No hope, no future, only revenge

A man sits outside on a plastic chair as smoke billows behind him.

With little hope for the future and constantly mounting casualties from protests, Palestinians in Gaza are adopting ever more desperate measures, sometimes in a search for vengeance. 

Mahmoud Khattab APA images

It had been a month since Ala Abu Saleh, 23, last set foot in her brother Hani’s room.

When she finally did – during September – it brought memories flooding back. As she started organizing his clothes in a modest closet, she recalled the last moments she spent with him, moments that did not give any hint as to what was to follow.

Hani, a member of the Qassam Brigades, Hamas’ military wing, was killed on 1 August in a shootout with Israeli troops.

But the Brigades say they had no hand in an operation that left three Israeli soldiers wounded and his family has put his actions down to an attempt at personal vengeance.

Revenge for a slain brother. Revenge, perhaps, for a future that was stolen from him.

Over the next days a series of similar operations – ones that were undertaken by individuals acting alone and for a mixture of political and personal reasons – took place near or on the boundary with Israel.

On 10 August, four Palestinians were killed when they crossed the boundary with Israel in the southern Gaza Strip and engaged Israeli soldiers.

On the morning of the next day, Marwan Nasser was killed when he too tried to cross the boundary with Israel, this time from the northern Gaza Strip near Beit Hanoun.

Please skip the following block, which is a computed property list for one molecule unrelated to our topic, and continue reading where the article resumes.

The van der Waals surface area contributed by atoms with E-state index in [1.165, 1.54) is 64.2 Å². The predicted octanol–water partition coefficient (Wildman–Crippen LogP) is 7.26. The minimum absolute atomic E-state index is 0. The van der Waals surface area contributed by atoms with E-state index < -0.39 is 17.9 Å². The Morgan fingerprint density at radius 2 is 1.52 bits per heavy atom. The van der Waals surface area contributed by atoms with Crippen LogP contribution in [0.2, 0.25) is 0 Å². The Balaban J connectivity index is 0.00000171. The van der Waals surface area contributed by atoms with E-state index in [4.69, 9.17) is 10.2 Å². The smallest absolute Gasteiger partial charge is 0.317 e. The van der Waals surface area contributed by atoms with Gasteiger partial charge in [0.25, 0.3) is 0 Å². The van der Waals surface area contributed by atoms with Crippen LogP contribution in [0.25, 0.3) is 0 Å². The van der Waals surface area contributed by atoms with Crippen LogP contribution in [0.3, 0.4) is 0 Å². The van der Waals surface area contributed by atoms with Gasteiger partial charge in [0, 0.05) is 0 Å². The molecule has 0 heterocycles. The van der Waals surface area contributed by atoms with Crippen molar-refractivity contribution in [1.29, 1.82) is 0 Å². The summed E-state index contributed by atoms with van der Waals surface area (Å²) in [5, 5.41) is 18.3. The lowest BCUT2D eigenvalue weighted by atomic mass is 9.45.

Then, on 17 August, three more young men were killed east of Beit Lahiya when Israeli forces opened fire from the air as they approached the boundary there.

Unprecedented spike

In none of these operations did any faction claim responsibility, which is unusual. And while individual operations are not new, their frequency and intensity in August were unprecedented.

Thabit al-Amour, a political analyst and pundit on Palestine Today TV, said Gaza’s youth were simply disillusioned. Their lives are traps, their futures bleak.

“There have been no tangible or fundamental changes to their lives after truce agreements with Israel,” al-Amour told The Electronic Intifada. “This is their way to protest.”

The Great March of Return protests, he said, have served to both enflame and embolden people. Enflame, because of the number of casualties. Embolden, because people have “seen how to penetrate” security at the boundary.

The weekly demonstrations – for refugees’ right of return and against Israel’s blockade on Gaza – have been taking place for a year and a half and have been met with overwhelming and often lethal Israeli force.

It is almost certainly the case that all of those who took part in these latest operations had also participated in the Great March of Return protests.

A total of six people took part in the 17 August incident that killed three of them and the Electronic Intifada interviewed one of the survivors.

They only had one weapon between them, the man said, a Kalashnikov. But when they reached the boundary with Israel, an Israeli artillery unit fired a missile at them from some 60 meters away.

Deadly mission

The man, who spoke on condition of anonymity, said he had been about 20 metres away from his friends when the exchange of fire with Israeli soldiers began. He retreated, he said, before an Israeli plane swooped down to attack.

“We knew that we might be killed. But we wanted to make a difference. We planned to capture an Israeli soldier, but we were discovered before we could make an attempt.”